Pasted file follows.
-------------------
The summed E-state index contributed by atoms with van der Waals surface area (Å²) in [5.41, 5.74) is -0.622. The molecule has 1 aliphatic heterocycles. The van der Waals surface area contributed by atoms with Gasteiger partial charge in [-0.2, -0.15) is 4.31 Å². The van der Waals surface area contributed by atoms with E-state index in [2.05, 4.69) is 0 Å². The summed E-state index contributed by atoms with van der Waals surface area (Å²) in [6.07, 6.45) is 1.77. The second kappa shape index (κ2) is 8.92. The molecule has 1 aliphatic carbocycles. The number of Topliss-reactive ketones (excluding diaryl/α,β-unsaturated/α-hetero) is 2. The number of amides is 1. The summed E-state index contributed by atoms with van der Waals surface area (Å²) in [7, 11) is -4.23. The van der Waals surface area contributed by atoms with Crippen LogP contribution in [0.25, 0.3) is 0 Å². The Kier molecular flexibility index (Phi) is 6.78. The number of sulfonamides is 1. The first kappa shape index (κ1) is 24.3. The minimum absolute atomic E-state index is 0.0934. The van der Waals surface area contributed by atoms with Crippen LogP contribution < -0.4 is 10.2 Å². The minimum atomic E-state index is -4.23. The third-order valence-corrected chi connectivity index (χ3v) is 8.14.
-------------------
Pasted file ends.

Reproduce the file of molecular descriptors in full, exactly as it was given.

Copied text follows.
The summed E-state index contributed by atoms with van der Waals surface area (Å²) in [5.41, 5.74) is -0.622. The molecule has 1 aliphatic heterocycles. The van der Waals surface area contributed by atoms with Gasteiger partial charge in [-0.2, -0.15) is 4.31 Å². The van der Waals surface area contributed by atoms with E-state index in [2.05, 4.69) is 0 Å². The summed E-state index contributed by atoms with van der Waals surface area (Å²) in [6.07, 6.45) is 1.77. The second kappa shape index (κ2) is 8.92. The molecule has 1 aliphatic carbocycles. The number of Topliss-reactive ketones (excluding diaryl/α,β-unsaturated/α-hetero) is 2. The number of amides is 1. The summed E-state index contributed by atoms with van der Waals surface area (Å²) in [7, 11) is -4.23. The van der Waals surface area contributed by atoms with Crippen LogP contribution in [0.25, 0.3) is 0 Å². The Kier molecular flexibility index (Phi) is 6.78. The number of sulfonamides is 1. The first kappa shape index (κ1) is 24.3. The minimum absolute atomic E-state index is 0.0934. The van der Waals surface area contributed by atoms with Crippen LogP contribution < -0.4 is 10.2 Å². The minimum atomic E-state index is -4.23. The third-order valence-corrected chi connectivity index (χ3v) is 8.14.